Patience, and everything that goes with it

Patience. That is a skill I have had to learn much later in life, needless to say it is still a big struggle. In fact, by any standards of measurement I doubt very much that there would be many people to describe me as a patient person. 

Patience. That is a skill I have had to learn much later in life, needless to say it is still a big struggle. In fact, by any standards of measurement I doubt very much that there would be many people to describe me as a patient person. 

It’s not that I do not want to be patient, it’s that there are these little fiery bubbles that make me feel like something inside is about to overflow. These bubbles aren’t part of my being; they are what I refer to as little ticklers. 

And then the life-size ticklers came along in the shape of children. They know every button to press, to manipulate, mould and shape. Children are incredibly gifted when it comes to manipulation. They have the unfair advantage of being a part of you both physically and emotionally.  

Often I find that the closeness I share with my children makes me both easy to read when manipulation is their goal, and the same emotional ties seem to make frustration linger closer.  The only mature and practical way to deal with the situation is to resort to patience and divine intervention perhaps. 

I have come to the conclusion that parenting is an emotional roller coaster that requires one to have patience and practical prioritisation in equal amounts.

An evening in the life of a mother of three...

A quiet and possibly triumphant evening. Time check, 19:30hrs. The six year old twins have finished their dinner, brushed their teeth and are dressed and ready for bed. The 15-month-old toddler is also fed and changed and being rocked gently to sleep.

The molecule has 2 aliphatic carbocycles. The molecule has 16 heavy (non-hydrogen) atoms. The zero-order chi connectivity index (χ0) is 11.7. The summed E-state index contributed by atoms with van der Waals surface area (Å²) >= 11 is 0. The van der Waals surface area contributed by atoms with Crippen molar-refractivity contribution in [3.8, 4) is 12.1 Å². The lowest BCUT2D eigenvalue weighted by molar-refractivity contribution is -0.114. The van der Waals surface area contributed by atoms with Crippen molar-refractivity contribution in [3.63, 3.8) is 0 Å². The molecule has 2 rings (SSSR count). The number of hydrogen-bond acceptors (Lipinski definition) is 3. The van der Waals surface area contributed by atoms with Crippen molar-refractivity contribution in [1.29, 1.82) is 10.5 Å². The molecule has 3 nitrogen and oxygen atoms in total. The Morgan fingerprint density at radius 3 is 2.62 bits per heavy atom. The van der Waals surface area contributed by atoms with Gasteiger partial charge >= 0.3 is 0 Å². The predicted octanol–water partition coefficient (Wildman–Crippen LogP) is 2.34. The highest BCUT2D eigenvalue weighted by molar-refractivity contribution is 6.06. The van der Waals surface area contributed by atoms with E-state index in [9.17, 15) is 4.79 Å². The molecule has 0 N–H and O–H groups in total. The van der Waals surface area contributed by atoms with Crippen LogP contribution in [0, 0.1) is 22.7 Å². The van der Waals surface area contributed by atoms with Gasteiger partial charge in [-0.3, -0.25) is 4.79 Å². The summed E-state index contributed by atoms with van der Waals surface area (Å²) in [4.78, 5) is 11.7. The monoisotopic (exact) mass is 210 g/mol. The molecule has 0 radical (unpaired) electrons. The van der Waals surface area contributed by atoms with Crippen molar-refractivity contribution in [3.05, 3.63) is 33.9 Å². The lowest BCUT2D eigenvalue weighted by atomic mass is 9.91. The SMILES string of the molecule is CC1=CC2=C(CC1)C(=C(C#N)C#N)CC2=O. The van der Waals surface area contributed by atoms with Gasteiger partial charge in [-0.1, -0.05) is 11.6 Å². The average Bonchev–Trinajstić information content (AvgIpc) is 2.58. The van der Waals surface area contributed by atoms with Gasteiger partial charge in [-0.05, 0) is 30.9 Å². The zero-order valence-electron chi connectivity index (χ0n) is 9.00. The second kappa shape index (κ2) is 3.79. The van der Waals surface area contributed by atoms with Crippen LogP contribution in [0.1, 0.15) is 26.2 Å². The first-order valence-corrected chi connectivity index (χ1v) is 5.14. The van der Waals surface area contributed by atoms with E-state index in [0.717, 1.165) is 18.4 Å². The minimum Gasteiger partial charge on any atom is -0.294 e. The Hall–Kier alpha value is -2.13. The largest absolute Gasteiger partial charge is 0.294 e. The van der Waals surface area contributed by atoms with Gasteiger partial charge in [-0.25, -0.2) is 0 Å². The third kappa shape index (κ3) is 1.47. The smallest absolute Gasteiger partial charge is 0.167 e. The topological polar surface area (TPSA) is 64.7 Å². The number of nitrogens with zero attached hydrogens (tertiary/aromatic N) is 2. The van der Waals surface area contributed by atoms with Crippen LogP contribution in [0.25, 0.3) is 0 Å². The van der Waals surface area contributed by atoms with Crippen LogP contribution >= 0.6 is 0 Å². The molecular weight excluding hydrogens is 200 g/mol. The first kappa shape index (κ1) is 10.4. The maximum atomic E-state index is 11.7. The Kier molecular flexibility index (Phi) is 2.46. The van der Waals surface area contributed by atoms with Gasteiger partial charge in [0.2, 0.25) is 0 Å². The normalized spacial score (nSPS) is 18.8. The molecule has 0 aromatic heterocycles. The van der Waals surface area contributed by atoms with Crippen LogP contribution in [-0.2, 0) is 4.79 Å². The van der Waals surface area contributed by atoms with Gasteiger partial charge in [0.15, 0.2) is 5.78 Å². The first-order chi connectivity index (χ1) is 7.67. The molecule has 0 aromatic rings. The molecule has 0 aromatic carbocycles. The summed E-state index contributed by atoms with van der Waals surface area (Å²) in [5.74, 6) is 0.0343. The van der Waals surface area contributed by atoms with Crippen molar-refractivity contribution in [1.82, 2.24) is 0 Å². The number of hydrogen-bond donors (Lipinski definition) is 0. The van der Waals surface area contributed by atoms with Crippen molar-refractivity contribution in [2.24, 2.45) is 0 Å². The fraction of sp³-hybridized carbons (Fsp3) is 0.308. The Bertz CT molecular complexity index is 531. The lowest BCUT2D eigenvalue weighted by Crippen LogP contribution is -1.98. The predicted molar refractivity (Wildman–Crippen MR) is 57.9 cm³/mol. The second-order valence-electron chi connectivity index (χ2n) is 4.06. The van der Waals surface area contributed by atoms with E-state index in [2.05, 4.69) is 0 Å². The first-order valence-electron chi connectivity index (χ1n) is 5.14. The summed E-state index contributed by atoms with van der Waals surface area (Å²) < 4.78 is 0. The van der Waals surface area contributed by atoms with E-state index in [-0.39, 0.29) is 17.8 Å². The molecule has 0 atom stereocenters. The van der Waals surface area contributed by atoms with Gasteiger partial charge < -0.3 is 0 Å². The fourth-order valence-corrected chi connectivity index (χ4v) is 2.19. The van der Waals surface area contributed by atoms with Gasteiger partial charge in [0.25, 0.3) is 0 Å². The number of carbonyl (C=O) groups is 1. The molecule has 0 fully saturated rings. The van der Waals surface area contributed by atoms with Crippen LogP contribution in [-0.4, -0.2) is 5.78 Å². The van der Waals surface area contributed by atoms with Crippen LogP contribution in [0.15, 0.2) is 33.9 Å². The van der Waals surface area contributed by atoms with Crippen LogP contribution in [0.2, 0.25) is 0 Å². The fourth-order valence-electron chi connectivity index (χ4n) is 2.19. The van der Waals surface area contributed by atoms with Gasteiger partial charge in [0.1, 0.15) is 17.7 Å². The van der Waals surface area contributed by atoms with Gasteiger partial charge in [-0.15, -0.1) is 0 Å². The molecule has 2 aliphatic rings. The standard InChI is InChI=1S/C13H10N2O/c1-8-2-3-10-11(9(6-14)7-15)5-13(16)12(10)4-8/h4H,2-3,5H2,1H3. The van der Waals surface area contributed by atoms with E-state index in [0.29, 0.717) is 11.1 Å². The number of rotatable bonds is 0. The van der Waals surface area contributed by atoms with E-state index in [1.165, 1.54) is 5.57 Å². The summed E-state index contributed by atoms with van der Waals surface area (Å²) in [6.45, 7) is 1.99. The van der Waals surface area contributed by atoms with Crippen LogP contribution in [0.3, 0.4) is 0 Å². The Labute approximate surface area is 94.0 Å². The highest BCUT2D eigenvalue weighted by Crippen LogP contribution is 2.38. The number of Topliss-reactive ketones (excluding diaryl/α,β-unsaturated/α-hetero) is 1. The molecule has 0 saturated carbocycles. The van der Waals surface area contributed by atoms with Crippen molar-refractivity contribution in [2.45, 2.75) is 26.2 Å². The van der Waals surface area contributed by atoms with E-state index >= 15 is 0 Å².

The twins come for a goodnight kiss before they retire to their rooms. All is well, all is quiet. Perhaps when the toddler is in his bed she can set the table for two, dim the lights and take out that chilled bottle of wine to enjoy with her dear husband when he gets home. Yes, that should be a pleasant surprise since it is his first night of leave off work. The evening is turning out to be a real treat- most nights they are swamped by the kids and work.

The baby is asleep in her arms now. She should take him to bed but she is enjoying the warmth of the bundle in her arms, the still of the night and the general silence. Peace. She starts to doze off with a smile till she is awakened by the sound of a car driving in. The husband is home now. No time to reset the table but she will take out the wine once she lays the baby down. 19:55hrs, she’ having a glass of wine with her hubby on the sofa as he catches the tail end of the sports news.  

An agitated cry breaks through. The hubby rolls his eyes and says “here we go”.  “I’ll check on the girls”, he says. God bless him. She tears herself away to attend to the crying baby but her thoughts are filled with frustration.  “How dare he be so inconsiderate,  does he know just how lucky he is to have such a loving family, he’s been fed, changed, bounced, hugged, kissed and rocked to sleep. Everything!  I’ve done everything, what more does he want?”

She is seething with fury at herself, fighting off feelings of guilt because she is frustrated at a situation that she should be well accustomed to by now. 

There shall be no romantic dinner. They shall stumble into bed exhausted. But they both have to learn to be patient and count their blessings. Such is parenting.

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